CAD and CAM systems are not limited to cutting guitar bodies alone. They are utilized by several manufacturers in cut necks, fret boards, and other parts of the guitar quickly and efficiently. The advantage of CNC machining is the accuracy and precision of the cutting. These machines can make thousands of parts with tolerances of mere ten thousandths of an inch. C.F. Martin & Company uses CNC machines to cut the necks and neck pockets of their guitars. C.F. Martin uses the machines because of the precision and quality of cutting that CNC offers. The Plek machine is a CNC machine currently being implemented by a large number of guitar manufacturing companies. The machine is a time saving way to level and shape fret boards through a process called fret dressing.
Certified Engineering Manager (CEM). The Certified Engineering Manager Certificate is also designed for engineers with eight years of combined education and manufacturing experience. The test is four hours long and has 160 multiple-choice questions. The CEM certification exam covers business processes, teamwork, responsibility, and other management-related categories.
Computer-integrated manufacturing (CIM) is the manufacturing approach of using computers to control the entire production process. Computer-integrated manufacturing is used in automotive, aviation, space, and ship building industries.
CNC machining does not do all of the work however. It is merely a tool to reduce variance between guitars, allowing craftsman to do their jobs more efficiently and quickly. Gibson Guitar Corporation has had 2 policies relating to the manufacturing of quality instruments throughout their 100 plus years of manufacturing:
Most FMS systems comprise three main systems. The work machines, which are often automated CNC machines, are connected by a material handling system to optimize parts flow, and to a central control computer, which controls material movements and machine flow. The main advantages of an FMS is its high flexibility in managing manufacturing resources like time and effort in order to manufacture a new product. The best application of an FMS is found in the production of small sets of products from a mass production.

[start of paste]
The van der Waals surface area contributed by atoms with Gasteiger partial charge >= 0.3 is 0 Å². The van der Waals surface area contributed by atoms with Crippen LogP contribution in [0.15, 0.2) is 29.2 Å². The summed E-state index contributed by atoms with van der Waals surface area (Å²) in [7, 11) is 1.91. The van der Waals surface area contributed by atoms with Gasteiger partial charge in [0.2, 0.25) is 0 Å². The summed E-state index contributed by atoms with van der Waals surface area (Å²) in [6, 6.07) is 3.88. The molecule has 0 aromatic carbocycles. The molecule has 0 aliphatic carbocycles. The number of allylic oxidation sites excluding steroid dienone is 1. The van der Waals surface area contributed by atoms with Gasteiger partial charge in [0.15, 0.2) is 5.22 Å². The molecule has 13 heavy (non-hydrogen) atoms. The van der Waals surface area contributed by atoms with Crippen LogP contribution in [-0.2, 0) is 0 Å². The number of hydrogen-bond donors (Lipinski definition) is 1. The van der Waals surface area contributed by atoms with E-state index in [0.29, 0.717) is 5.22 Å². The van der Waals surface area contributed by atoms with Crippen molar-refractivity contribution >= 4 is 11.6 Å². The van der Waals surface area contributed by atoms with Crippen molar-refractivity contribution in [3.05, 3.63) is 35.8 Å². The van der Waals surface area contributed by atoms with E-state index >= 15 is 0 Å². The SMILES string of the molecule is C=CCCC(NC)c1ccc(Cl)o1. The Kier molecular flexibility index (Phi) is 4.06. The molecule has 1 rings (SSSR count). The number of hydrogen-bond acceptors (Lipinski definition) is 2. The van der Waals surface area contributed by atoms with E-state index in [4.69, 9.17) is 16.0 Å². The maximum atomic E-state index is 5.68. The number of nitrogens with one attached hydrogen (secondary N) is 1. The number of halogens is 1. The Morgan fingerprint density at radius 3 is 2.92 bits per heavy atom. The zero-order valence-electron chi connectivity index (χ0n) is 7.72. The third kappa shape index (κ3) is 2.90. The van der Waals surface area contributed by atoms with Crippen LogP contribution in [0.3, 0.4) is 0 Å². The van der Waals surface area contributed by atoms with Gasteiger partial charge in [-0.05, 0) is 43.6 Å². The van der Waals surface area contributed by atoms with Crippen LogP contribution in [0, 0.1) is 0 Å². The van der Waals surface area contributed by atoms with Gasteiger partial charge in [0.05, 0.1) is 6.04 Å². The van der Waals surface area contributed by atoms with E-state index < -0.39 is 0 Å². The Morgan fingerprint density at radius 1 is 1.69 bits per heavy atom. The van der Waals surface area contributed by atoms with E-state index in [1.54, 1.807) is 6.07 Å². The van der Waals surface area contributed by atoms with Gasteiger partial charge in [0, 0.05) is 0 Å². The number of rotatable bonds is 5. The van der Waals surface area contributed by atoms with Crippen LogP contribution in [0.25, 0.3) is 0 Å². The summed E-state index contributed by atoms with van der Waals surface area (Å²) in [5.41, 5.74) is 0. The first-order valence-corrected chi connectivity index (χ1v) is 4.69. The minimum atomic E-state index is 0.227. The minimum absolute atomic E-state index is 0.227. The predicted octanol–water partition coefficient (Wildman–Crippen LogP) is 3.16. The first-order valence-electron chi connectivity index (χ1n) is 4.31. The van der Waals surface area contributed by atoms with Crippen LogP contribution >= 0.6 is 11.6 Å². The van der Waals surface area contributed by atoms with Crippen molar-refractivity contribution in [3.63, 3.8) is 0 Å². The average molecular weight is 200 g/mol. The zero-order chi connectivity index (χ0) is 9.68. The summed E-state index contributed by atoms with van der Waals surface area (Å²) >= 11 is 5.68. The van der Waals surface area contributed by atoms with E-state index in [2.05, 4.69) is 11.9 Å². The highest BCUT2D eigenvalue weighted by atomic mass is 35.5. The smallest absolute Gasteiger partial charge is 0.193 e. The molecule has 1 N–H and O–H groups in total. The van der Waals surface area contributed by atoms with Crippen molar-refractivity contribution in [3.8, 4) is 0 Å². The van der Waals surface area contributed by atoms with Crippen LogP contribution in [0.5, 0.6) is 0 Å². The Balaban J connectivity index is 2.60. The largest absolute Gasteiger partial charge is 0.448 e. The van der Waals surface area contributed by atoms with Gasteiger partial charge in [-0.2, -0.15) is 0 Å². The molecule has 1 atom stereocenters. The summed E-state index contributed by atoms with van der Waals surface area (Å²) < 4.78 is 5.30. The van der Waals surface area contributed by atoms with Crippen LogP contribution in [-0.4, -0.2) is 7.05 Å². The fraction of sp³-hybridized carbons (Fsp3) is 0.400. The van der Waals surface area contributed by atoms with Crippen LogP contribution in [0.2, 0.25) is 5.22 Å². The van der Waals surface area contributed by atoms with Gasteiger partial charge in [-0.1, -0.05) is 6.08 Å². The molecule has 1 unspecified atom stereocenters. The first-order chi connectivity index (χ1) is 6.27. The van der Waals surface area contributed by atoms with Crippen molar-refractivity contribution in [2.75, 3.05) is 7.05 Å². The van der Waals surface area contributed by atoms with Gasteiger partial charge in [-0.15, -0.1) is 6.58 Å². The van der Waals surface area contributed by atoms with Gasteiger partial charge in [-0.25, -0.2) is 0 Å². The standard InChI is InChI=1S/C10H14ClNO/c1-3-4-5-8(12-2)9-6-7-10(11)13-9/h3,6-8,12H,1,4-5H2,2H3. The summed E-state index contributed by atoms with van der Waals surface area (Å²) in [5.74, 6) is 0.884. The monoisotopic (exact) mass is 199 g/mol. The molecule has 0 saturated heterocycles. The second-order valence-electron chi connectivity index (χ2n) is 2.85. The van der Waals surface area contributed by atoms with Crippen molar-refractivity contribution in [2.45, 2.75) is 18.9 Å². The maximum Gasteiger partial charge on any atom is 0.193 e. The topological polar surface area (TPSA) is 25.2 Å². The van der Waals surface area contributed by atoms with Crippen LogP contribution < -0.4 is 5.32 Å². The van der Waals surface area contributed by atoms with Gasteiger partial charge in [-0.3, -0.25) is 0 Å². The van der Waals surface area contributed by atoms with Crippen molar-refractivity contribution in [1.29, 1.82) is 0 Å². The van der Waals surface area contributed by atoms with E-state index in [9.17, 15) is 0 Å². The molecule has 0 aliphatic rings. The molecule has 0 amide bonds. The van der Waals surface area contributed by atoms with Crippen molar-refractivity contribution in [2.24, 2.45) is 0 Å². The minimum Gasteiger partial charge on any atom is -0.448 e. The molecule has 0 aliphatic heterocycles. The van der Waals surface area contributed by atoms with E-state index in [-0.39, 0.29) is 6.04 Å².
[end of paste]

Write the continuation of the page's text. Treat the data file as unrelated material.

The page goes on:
Ghana began its automotive industry car manufacturing with the construction of its first self assembled automobile from Ghanaian automotive company "Suame Industrial Development Organization" (SMIDO) first constructed prototype robust sport utility vehicle (SUV), named the SMATI Turtle 1, intended for use in the rough African terrain and designed and manufactured by "Artisans of Suame Magazine Industrial Development Organization" (SMIDO) and the construction of Ghanaian urban electric cars from 2014, and Indian automotive major Mahindra & Mahindra Limited and Mahindra & Mahindra Ghana Limited has set up assembly plants across South Ghana to service western Africa and the Africa continent and set up of service centres on a 9.5 acre plot in the Greater Accra region capital Accra along with its Ghanaian partner Mahindra & Mahindra Ghana Limited.
A flexible manufacturing system (FMS) is a manufacturing system in which there is some amount of flexibility that allows the system to react to changes, whether predicted or unpredicted. This flexibility is generally considered to fall into two categories, both of which have numerous subcategories. The first category, machine flexibility, covers the system's ability to be changed to produce new product types and the ability to change the order of operations executed on a part. The second category, called routing flexibility, consists of the ability to use multiple machines to perform the same operation on a part, as well as the system's ability to absorb large-scale changes, such as in volume, capacity, or capability.